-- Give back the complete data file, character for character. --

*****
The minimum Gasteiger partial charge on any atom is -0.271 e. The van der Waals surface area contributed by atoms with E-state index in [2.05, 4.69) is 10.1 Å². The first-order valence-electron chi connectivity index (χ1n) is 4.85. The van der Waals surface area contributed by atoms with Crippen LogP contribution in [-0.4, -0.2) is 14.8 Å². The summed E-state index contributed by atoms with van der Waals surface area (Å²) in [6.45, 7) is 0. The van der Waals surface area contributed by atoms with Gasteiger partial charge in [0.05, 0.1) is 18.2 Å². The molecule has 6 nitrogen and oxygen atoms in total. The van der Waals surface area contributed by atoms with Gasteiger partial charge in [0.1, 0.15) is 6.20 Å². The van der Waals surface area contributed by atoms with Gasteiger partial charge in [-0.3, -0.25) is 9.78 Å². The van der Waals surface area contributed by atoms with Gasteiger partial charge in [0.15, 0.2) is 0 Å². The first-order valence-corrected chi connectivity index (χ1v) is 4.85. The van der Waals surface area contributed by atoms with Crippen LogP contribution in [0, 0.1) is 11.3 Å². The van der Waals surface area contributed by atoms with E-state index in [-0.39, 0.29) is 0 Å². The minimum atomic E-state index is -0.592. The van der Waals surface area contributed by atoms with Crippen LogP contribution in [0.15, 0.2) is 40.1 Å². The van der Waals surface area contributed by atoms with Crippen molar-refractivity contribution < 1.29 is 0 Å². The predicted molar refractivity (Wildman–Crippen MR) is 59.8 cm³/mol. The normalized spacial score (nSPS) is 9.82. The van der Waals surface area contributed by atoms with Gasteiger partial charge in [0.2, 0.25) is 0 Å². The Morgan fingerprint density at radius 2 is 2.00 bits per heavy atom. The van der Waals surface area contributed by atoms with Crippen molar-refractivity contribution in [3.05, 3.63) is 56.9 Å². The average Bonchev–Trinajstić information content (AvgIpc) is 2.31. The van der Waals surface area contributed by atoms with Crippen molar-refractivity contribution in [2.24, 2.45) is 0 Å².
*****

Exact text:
The minimum Gasteiger partial charge on any atom is -0.271 e. The van der Waals surface area contributed by atoms with E-state index in [2.05, 4.69) is 10.1 Å². The first-order valence-electron chi connectivity index (χ1n) is 4.85. The van der Waals surface area contributed by atoms with Crippen LogP contribution in [-0.4, -0.2) is 14.8 Å². The summed E-state index contributed by atoms with van der Waals surface area (Å²) in [6.45, 7) is 0. The van der Waals surface area contributed by atoms with Gasteiger partial charge in [0.05, 0.1) is 18.2 Å². The molecule has 6 nitrogen and oxygen atoms in total. The van der Waals surface area contributed by atoms with Gasteiger partial charge in [0.1, 0.15) is 6.20 Å². The van der Waals surface area contributed by atoms with Gasteiger partial charge in [-0.3, -0.25) is 9.78 Å². The van der Waals surface area contributed by atoms with Gasteiger partial charge in [0.15, 0.2) is 0 Å². The first-order valence-corrected chi connectivity index (χ1v) is 4.85. The van der Waals surface area contributed by atoms with Crippen LogP contribution in [0, 0.1) is 11.3 Å². The van der Waals surface area contributed by atoms with E-state index in [-0.39, 0.29) is 0 Å². The minimum atomic E-state index is -0.592. The van der Waals surface area contributed by atoms with Crippen LogP contribution in [0.15, 0.2) is 40.1 Å². The van der Waals surface area contributed by atoms with Crippen molar-refractivity contribution < 1.29 is 0 Å². The predicted molar refractivity (Wildman–Crippen MR) is 59.8 cm³/mol. The normalized spacial score (nSPS) is 9.82. The van der Waals surface area contributed by atoms with Gasteiger partial charge in [0.2, 0.25) is 0 Å². The Morgan fingerprint density at radius 2 is 2.00 bits per heavy atom. The van der Waals surface area contributed by atoms with Crippen molar-refractivity contribution in [3.05, 3.63) is 56.9 Å². The average Bonchev–Trinajstić information content (AvgIpc) is 2.31. The van der Waals surface area contributed by atoms with Crippen molar-refractivity contribution in [2.24, 2.45) is 0 Å².